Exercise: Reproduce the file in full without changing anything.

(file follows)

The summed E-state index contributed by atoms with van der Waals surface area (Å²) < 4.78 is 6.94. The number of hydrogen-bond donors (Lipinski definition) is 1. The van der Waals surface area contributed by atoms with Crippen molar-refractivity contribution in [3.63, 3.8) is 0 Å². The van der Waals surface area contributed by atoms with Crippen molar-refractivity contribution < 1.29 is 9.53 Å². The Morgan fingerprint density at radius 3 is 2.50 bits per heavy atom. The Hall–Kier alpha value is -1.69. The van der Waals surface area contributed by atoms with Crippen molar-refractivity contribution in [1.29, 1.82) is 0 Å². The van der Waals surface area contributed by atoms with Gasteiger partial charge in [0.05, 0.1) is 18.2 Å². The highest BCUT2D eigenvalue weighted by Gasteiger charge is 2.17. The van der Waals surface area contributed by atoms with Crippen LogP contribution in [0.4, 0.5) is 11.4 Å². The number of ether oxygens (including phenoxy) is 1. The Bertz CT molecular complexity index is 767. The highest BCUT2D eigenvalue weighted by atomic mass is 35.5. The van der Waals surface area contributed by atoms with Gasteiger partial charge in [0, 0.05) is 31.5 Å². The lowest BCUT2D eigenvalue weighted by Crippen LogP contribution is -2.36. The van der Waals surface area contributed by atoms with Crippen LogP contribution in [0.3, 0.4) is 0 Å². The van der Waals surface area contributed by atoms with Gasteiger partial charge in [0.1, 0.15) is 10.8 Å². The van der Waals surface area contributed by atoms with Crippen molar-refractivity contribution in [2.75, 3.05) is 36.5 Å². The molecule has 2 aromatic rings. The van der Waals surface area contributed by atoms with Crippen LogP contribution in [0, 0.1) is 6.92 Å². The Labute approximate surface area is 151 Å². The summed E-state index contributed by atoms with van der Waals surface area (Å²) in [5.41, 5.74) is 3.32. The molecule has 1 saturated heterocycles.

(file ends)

The summed E-state index contributed by atoms with van der Waals surface area (Å²) < 4.78 is 6.94. The number of hydrogen-bond donors (Lipinski definition) is 1. The van der Waals surface area contributed by atoms with Crippen molar-refractivity contribution in [3.63, 3.8) is 0 Å². The van der Waals surface area contributed by atoms with Crippen molar-refractivity contribution < 1.29 is 9.53 Å². The Morgan fingerprint density at radius 3 is 2.50 bits per heavy atom. The Hall–Kier alpha value is -1.69. The van der Waals surface area contributed by atoms with Crippen molar-refractivity contribution in [1.29, 1.82) is 0 Å². The van der Waals surface area contributed by atoms with Gasteiger partial charge in [0.05, 0.1) is 18.2 Å². The highest BCUT2D eigenvalue weighted by Gasteiger charge is 2.17. The van der Waals surface area contributed by atoms with Crippen LogP contribution in [0.4, 0.5) is 11.4 Å². The number of ether oxygens (including phenoxy) is 1. The Bertz CT molecular complexity index is 767. The highest BCUT2D eigenvalue weighted by atomic mass is 35.5. The van der Waals surface area contributed by atoms with Gasteiger partial charge in [0, 0.05) is 31.5 Å². The lowest BCUT2D eigenvalue weighted by Crippen LogP contribution is -2.36. The van der Waals surface area contributed by atoms with Crippen LogP contribution in [0.3, 0.4) is 0 Å². The van der Waals surface area contributed by atoms with Gasteiger partial charge in [0.1, 0.15) is 10.8 Å². The van der Waals surface area contributed by atoms with Crippen molar-refractivity contribution in [2.75, 3.05) is 36.5 Å². The molecule has 2 aromatic rings. The van der Waals surface area contributed by atoms with Crippen LogP contribution in [0, 0.1) is 6.92 Å². The Labute approximate surface area is 151 Å². The summed E-state index contributed by atoms with van der Waals surface area (Å²) in [5.41, 5.74) is 3.32. The molecule has 1 saturated heterocycles.